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Before finding stars, astronomers find dark

Every month a group of Charlotte-area star gazers pack up their telescopes and head 45 miles south, deep into rural Lancaster County.

There, the amateur astronomers find a precious commodity the Queen City no longer offers – darkness.

Thirty years ago Charlotte's nights were so clear and dark that, with the right combination of curiosity and equipment, you could see new worlds from your back yard.

But with growth comes light. And lots of it.

Street lights. House lights. Car lights. Flood lights. All contribute to the ambient blanket that spreads across the region and blocks out the stars.

“Charlotte has a world-class speedway, a world-class football team and world-class light pollution,” said Gayle Riggsbee, a longtime member of the Charlotte Amateur Astronomers Club. “And it's not going to change. I'm afraid it's a lost cause in this area.”

Experts figure that two-thirds of the world's population – including nearly everyone in the continental United States – lives with light pollution.

Many people don't see a problem with it. To them, more light means more safety.

But a growing number of health experts are researching how a lack of true darkness can affect someone's health, including a potential link to cancer.

Scientists have already discovered that it affects hundreds of species, from sea turtles to birds, whose breeding cycles and migratory patterns are disrupted by artificial light.

In some of the darker rural areas, amateur astronomers can still see about 2,000 stars at night, depending on weather conditions and the time of the month. But inside most cities, only a handful of stars remain visible.

“One day you will leave the bubble of Charlotte, only to enter the bubble of Hickory and never leave the light,” said Dan Caton, an astronomer at Appalachian State University.

Caton said light pollution is especially an issue for professional astronomers. Many observatories, located in remote regions of the country, are now threatened by urban development and population growth.

The International Dark-Sky Association suggests that cities install lights with shields that direct their glow downward. The organization also suggests using lower-wattage bulbs, turning off lights after businesses are closed and prohibiting outdoor spotlights.

Some area cities have attempted to address the problem. In 2000, Weddington adopted an outdoor lighting ordinance. And this year Pineville adopted new laws that require at least partially shielded lights. Charlotte has ordinances dealing with lights, but none that address light pollution.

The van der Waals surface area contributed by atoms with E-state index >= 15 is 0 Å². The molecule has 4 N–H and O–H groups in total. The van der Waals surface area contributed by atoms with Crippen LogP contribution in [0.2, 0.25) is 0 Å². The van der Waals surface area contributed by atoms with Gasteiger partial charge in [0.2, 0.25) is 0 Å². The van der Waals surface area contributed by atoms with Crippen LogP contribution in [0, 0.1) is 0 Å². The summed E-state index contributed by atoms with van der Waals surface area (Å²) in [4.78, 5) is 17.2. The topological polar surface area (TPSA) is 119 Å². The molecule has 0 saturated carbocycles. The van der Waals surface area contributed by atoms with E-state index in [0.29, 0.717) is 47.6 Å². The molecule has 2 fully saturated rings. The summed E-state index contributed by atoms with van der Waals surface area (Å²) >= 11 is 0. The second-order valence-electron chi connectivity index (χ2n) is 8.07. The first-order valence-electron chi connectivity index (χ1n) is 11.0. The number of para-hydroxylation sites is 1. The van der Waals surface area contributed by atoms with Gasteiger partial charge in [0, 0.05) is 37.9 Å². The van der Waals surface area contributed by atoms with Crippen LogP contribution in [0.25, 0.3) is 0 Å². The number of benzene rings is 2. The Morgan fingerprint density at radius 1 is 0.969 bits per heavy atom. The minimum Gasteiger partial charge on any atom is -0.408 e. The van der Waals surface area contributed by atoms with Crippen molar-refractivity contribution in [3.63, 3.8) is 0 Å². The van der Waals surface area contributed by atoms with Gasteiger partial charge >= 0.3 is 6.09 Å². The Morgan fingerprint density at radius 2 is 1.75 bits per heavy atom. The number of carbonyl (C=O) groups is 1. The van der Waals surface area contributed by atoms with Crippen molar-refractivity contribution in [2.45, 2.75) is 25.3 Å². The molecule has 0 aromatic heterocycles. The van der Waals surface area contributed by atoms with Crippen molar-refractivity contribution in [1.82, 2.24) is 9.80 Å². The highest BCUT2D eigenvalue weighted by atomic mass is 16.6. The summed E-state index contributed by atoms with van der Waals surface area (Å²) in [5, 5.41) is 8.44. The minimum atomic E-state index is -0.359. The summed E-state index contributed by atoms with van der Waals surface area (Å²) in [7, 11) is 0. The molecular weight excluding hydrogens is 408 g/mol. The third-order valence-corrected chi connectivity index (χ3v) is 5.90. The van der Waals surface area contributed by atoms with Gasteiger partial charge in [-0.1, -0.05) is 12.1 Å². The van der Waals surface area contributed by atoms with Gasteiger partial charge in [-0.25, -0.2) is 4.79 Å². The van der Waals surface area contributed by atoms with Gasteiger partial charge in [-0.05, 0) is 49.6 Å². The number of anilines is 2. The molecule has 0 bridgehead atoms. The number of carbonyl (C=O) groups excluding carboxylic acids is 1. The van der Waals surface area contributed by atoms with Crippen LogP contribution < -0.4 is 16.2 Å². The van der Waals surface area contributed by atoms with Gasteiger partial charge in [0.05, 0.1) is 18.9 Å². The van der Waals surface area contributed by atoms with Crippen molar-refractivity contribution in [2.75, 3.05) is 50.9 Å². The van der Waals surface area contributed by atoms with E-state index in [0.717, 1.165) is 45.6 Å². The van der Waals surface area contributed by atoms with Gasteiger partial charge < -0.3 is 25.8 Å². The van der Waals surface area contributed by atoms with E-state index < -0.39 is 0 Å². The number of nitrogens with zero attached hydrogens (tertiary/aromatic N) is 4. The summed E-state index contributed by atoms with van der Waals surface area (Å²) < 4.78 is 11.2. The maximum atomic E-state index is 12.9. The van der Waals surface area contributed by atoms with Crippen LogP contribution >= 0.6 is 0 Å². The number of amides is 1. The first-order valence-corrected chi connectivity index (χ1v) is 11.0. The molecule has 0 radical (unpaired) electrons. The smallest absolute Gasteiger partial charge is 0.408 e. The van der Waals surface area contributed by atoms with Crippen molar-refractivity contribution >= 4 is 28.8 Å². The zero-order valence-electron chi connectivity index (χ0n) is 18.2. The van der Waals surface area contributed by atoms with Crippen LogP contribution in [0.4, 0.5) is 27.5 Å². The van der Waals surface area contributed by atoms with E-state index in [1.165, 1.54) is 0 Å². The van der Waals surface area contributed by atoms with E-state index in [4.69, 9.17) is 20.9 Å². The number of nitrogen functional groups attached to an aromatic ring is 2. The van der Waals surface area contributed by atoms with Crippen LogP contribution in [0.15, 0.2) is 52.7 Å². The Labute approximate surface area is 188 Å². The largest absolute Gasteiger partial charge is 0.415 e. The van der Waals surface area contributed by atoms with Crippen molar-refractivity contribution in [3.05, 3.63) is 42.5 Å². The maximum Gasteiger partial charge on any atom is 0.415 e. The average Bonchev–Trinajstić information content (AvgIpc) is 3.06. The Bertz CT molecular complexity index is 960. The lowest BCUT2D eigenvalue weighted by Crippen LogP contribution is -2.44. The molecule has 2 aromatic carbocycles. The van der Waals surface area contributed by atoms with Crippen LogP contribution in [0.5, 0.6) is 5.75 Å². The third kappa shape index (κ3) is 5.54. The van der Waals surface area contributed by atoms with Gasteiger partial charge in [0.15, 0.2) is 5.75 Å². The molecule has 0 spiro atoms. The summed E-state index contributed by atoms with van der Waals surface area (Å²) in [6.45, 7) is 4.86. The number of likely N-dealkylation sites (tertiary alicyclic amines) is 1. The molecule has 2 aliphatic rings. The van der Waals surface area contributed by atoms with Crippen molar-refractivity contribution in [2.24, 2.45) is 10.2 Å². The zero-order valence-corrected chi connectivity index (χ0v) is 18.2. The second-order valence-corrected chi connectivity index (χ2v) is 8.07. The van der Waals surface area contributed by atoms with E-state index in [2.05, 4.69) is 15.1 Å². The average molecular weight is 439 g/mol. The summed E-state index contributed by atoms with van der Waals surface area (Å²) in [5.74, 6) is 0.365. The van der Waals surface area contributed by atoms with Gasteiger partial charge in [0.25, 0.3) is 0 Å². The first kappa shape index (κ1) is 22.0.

Even in towns that do, many older lights have been grandfathered in. The end result: local astronomers have to seek dark skies elsewhere.

“In town you can see the bright stars and some of the planets,” said Bonner Mills, a Charlotte Amateur Astronomers Club member. “But forget about seeing the faint fuzzies, the nebulas and galaxies. For any serious observation, you have to get out of town.”

Graying out

Almost every month, at the new moon, Charlotte Amateur Astronomers gather at an observatory hidden in rural South Carolina – a region home to more critters than people.

Cut out of a pine forest, the four-acre spot houses the group's larger telescopes, as well as several concrete observation pads.

Club members have met here since light pollution chased them from their Union County observatory in 1995, a place selected after the same problem chased the group out of Charlotte in 1977.

So far it has been a good fit. On a cool, cloudless night, the stars hang low in the sky and outnumber the bugs. But even though the astronomers are surrounded by little more than fields and trees, they know their time in the dark – even here – is limited.

“This will get wiped out, too,” Riggsbee said. “Not in my lifetime, but in 10 or 15 years….”

For members, such eventualities are met with resignation. Most can remember what brought them to the hobby. The first time they ground a mirror to create a telescope. Their first comet. Their first galaxy.

On a recent Saturday, several members met at the observatory for a star party. After they were done setting up personal telescopes, a handful met around the 24-inch reflecting telescope built by Riggsbee.

The retired machine design engineer had worked the night before to get it ready and they wanted to admire his handiwork. The youngest member was in his 50s, the oldest in his 80s.

The powerful tool can be used to peer not only miles away, but light years. Still, astronomers don't need its help to see the future.

Computers and TVs now capture the interest of children, far more than the subtle pleasures of scanning the universe one star at the time.

And now even the simplest astronomy requires a road trip.

“We are graying out,” Caton said. “The kids that used to make their own telescopes are now what? Computer geeks?”

Caton said there is only one way to stop it. The astronomy community has to start fighting for comprehensive light pollution ordinances.

Most agree this is a tough sell. Progress' steady march is hard to slow, but star gazers – professional and amateur – have to try.

“You can't just keep driving farther and farther out,” Caton said. "Eventually you will not be able to escape the light.”

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